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Does Suboxone Make You Tired?

Peter Manza, PhD profile image
Reviewed By Peter Manza, PhD • Updated Feb 9, 2024

Some people feel drowsy, sedated, or sluggish when they take their first doses of Suboxone. Nausea and headaches caused by Suboxone could also make you feel tired. Thankfully, most people overcome this issue quickly.

Buprenorphine, a key ingredient inside Suboxone, is an opioid. All medications in this class can be sedating, especially when your body isn’t accustomed to them. 

Doctors also need time to titrate Suboxone doses. If you take too much, you can feel very sleepy. If you take too little, your cravings may become overwhelming. 

If you feel sleepy, talk with your doctor. And deploy some patience and self-care practices to help you feel better as your body adjusts.

Why Does Suboxone Make You Tired?

Sleepiness is listed as a potential Suboxone side effect in documents created by the U.S. Food and Drug Administration.[1]

Suboxone activates the opioid receptors in the brain, so in some ways, it works similarly to other opioids, but without causing a high.

As a partial opioid agonist, buprenorphine is weaker than full opioid agonists, such as heroin and methadone.[2] It won’t slow breathing and heart rate to the same degree as these full opioid agonist drugs, but it can still have a somewhat sedating effect. This is why you may feel a bit tired when you first start taking Suboxone.

As your body adjusts to the consistent presence of the medication, this side effect will lessen. After a few days or weeks, you likely will no longer feel tired due to Suboxone.

Factors That Can Impact Fatigue

Like all medications, Suboxone doesn’t affect everyone in the same way. Some people experience little to no drowsiness or fatigue when they start Suboxone therapy, whereas others may feel quite tired in the first few days of treatment.

These factors could impact your energy level while on Suboxone:

  • Genetics
  • Age
  • Sex
  • Metabolism
  • History of substance use (including the type of opioid used and the duration and intensity of use)

When you start taking Suboxone, monitor your symptoms, observing how the medication affects you. You shouldn’t drive or operate other heavy machinery until you know how Suboxone affects you.

How Can You Reduce Suboxone-Related Fatigue?

Lower energy levels and sleepiness can be difficult to manage in the early phases of recovery. Remember that you are just starting your journey to recovery, and there is an early adjustment period.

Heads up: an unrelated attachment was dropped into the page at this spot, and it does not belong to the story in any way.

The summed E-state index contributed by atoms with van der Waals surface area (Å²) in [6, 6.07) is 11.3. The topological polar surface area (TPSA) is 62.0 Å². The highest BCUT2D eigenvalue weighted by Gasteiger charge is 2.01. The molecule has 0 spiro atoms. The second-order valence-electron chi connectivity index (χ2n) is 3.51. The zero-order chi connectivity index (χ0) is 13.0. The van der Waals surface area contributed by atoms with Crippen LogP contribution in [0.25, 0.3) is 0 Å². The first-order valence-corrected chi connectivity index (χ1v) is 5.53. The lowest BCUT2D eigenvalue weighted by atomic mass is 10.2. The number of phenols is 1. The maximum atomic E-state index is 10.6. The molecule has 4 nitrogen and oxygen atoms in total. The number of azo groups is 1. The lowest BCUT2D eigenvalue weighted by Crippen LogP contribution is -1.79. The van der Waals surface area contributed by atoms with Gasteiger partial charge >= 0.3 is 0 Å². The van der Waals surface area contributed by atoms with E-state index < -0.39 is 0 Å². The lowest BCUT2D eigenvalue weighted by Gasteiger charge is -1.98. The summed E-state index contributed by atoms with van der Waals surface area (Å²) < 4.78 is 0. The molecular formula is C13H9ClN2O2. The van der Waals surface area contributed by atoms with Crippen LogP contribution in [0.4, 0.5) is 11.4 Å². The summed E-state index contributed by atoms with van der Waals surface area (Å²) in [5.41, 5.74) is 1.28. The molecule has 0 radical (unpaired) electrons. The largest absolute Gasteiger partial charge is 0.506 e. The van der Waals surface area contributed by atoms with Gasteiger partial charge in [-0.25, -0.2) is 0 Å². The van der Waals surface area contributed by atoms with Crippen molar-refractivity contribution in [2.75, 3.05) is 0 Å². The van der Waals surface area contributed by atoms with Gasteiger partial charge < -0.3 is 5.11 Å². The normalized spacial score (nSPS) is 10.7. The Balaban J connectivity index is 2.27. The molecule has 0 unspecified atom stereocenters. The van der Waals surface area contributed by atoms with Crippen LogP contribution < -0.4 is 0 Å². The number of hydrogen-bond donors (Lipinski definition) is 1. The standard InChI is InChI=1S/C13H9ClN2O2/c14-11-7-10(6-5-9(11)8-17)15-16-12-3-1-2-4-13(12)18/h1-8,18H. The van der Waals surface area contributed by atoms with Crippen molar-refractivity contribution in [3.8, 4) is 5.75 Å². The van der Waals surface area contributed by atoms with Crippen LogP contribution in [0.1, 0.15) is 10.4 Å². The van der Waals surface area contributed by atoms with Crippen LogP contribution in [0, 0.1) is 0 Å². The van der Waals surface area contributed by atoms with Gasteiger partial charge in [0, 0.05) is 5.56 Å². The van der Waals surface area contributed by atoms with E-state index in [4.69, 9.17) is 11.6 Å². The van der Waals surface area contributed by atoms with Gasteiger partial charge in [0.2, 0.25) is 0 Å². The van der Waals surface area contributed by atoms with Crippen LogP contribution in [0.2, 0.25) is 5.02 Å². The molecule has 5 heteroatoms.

Here are some tips to help you manage Suboxone-related fatigue:

  • Be patient. When you first begin any new medication, including Suboxone, your body needs time to adjust. Though you may feel tired now, this symptom will likely lessen significantly within a few days or weeks.
  • Exercise. Though it can seem counterintuitive, exercise can help to combat fatigue. Even a gentle walk can help offset some of the drowsiness you feel. In one study, study participants experienced a greater reduction in fatigue after a short exercise session than when they consumed 50 mg of caffeine.[3]
  • Try meditation. Deep breathing can also help you to feel refreshed, increasing energy levels and improving focus abilities.[4] Taking a few moments to breathe deeply can increase blood flow and reduce overall stress. Adding gentle stretching, such as yoga poses, can increase the benefits.
  • Boost your nutrition. Your treatment team can help you design a healthy eating plan that supports your overall health and recovery goals. A diet rich in nutrients will help you to feel better and boost energy levels.
  • Rest. While your body adjusts to Suboxone and life in recovery, sleep is incredibly important. A study on the effects of sleep in those in recovery from substance use disorder (SUD) found that higher amounts of sleep were directly correlated to lower cravings for opioids.[5]

If you are concerned about the possibility that Suboxone is causing you to feel over-sedated or fatigued, talk to your healthcare provider. They might be able to adjust your dosage schedule and will help you determine if a change in your treatment is needed.


  1. Suboxone Prescribing Information. U.S. Food and Drug Administration. March 2021. Accessed January 2022.
  2. Buprenorphine. Substance Abuse and Mental Health Services Administration. March 2022. Accessed January 2023.
  3. Exercise Versus Caffeine: Which Is Your Best Ally to Fight Fatigue? Harvard Health Publishing. July 2017. Accessed January 2023.
  4. Yoga, Meditation Improve Brain Function and Energy Levels, Study Shows. University of Waterloo. September 20170. Accessed January 2023. 
  5. Sleep Quality and Emotions Affect Opioid Addiction Recovery. Penn State. January 2017. Accessed January 2023.

Reviewed By Peter Manza, PhD

Peter Manza, PhD received his BA in Psychology and Biology from the University of Rochester and his PhD in Integrative Neuroscience at Stony Brook University. He is currently working as a research scientist in Washington, DC. His research focuses on the role ... Read More

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